• Monday, March 07th, 2011

The Byrd Tool website has outstanding illustrated step-by-step instructions for the DW735. The photo above shows the parts laid out after the OEM cutterhead was removed. It is without its blades just behind the Shelix in the photo above.

Referring to those instructions, here are a few helpful tips:

  • Step 4. The cutterhead lock cannot be reinstalled with the Shelix which does not have a flat on its shaft.
  • Step 10. Also remove the rocker tensioning arm (it is removed in the second photo in Step 11).
  • Step 11. It is difficult to remove and reinstall the nut on the end of the head. It seems to be about 22mm  is a 23 mm hex (per report from a reader, see comments) for which I do not have a socket head. I used a locking pliers on the nut and gripped the pulley with grip gloves.
  • Steps 13 and 15. You need a snap ring tool for this installation. The small external snap rings in step 15 are delicate.
  • Step 14. There are 3 screws on that cover, not 4.
  • Step 22. Removing the helical gear from the OEM cutterhead is very difficult. The ridiculously tiny hexhead is very hard to grip, and it quickly gets rounded. Locking pliers finally worked. The same goes for reinstalling the helical gear on the Shelix. In order to tighten it, I needed a helper with heavy gloves to grasp the cutterhead which I wrapped in layers of cloth. Yes, it is standard right-hand thread, in case, like me, you have doubts when trying to remove it from the DW head.
  • Step 24. The supplied plastic cover sheet helps a lot but cut it a few inches narrower.
  • Step 25. The bearings fit VERY tightly in their housings. Lots of pounding with a dead blow hammer is necessary to seat them.

Next: the Shelix design and its performance in the shop.

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10 Responses

  1. I’m interested to see how this goes. From all acounts the shelix is a fantastic tool. Expensive though.

  2. 2

    More on this is on the way.

  3. 3
    Jesus Garcia 

    Rob, did you had difficulty pulling out the snap ring on step 13. I’m currently performing the installation. I find it pretty quickly and easy. I’m ready to tap out the OEM head from the planer, but I had to skip step 13 (removing the retaining [snap ring] from the head. It seems to be jammed and I already broke the tips of two snap ring pliers. Any thoughts that you could share would be greatly appreciated.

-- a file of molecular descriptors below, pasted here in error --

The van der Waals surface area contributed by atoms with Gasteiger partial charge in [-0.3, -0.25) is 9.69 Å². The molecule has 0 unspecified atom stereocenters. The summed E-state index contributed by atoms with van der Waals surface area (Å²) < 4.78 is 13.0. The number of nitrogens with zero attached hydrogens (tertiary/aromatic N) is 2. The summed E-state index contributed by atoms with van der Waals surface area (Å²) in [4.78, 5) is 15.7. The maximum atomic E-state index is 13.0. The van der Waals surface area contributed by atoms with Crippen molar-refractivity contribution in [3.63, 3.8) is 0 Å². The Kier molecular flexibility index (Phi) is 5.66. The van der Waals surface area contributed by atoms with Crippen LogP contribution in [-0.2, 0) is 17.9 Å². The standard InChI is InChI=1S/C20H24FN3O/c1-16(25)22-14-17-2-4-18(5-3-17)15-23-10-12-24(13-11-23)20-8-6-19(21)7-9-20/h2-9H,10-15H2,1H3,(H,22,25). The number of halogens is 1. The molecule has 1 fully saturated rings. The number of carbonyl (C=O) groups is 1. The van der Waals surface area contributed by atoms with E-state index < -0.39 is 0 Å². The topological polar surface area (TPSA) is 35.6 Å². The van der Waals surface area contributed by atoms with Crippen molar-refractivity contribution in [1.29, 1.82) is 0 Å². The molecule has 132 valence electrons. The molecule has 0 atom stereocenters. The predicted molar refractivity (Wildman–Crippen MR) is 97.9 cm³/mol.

4. 4

    Hi Jesus,

    I did not have difficulty removing the large snap ring in step 13. It is a large ring but should compress readily with a moderate strength squeeze of the snap ring pliers. Remember, it is an internal ring so the snap ring pliers must be set up with the proper pivot arrangement to compress the ring (not expand it).

    In any case, you must get that ring off in order to remove the cutterhead.

    A snap ring should be able to slide within its groove. Test this prior to attempting to remove the ring to ensure that it is not stuck in the groove with gunk or corrosion, though this is unlikely.

    I hope this helps. If you’re still stuck, perhaps the people at Byrd or DeWalt can help.


  5. 5
    Jesus garcia 

    I’m aware of the direction of the snap ring. I’ll give rotating the ring a try and perhaps using some WD40.


  6. 6

    Rob, thank you for the helpful tips. I installed the Byrd cutter head yesterday and I have a couple additions to your tips. Step 11 requires a 23mm socket to remove the nut on the end of the OEM head. Step 22 requires a 6mm six point socket to remove the helical gear. When I re-installed the chain/screws (Step 8 & 9) I had to rotate the chain while simultaneously moving the feed speed lever. This engaged the gearbox and prevented chain slippage allowing me to tighten the screws on the chain. Thanks again for the tips, they were very helpful to me during the install process.

  7. 7

    Thanks, Bruce.

    I corrected the text regarding the 23 mm nut.

    The helical gear’s hex recess quickly stripped out for me. I finally got it free using locking pliers.

    When reinstalling the chain and sprockets (steps 8 & 9 going backwards, for assembly), I think I just held the sprockets while tightening the center screw. I don’t remember having to play with the feed speed lever. But it may be helpful for readers to try your way too.

    Thanks for the feedback. I hope the cutterhead works well for you. I’m delighted with the performance of it in my shop.


  8. 8

    On Step 22, I found it easier to avoid the tip of the gear and grip the much larger round base with a pliers. Regarding the bolt that holds on the pulley, I found that one of the ends on my tire iron fit it perfectly. The large snap ring was a challenge with my cheap harbor freight snap ring tool. I had to take the replaceable jaws off to get them open enough to fit the holes in the ring. I then used a pliers to squeeze the jaws closed. It took a couple tries but worked fine.

  9. 9

    Hi Rob,

    Just wondering if you still like this setup? I had read somewhere else on the web that somebody had experienced a crowning across the width of the board, as if the Byrd head had flexed over it’s length. Have you experienced anything like this?


  10. 10

    Hi Jeff,

    Yes, I’m sold on the Byrd cutterhead. It has really changed the way I work in dressing wood, especially for figured boards. I recommend it.

    I have not seen crowning across the width of a board, or any other evidence that the Byrd cutterhead is flexing in use. As you know, a planer reproduces on the top face whatever contours are registering against the bed, so perhaps this is the explanation of that person’s experience; I don’t know.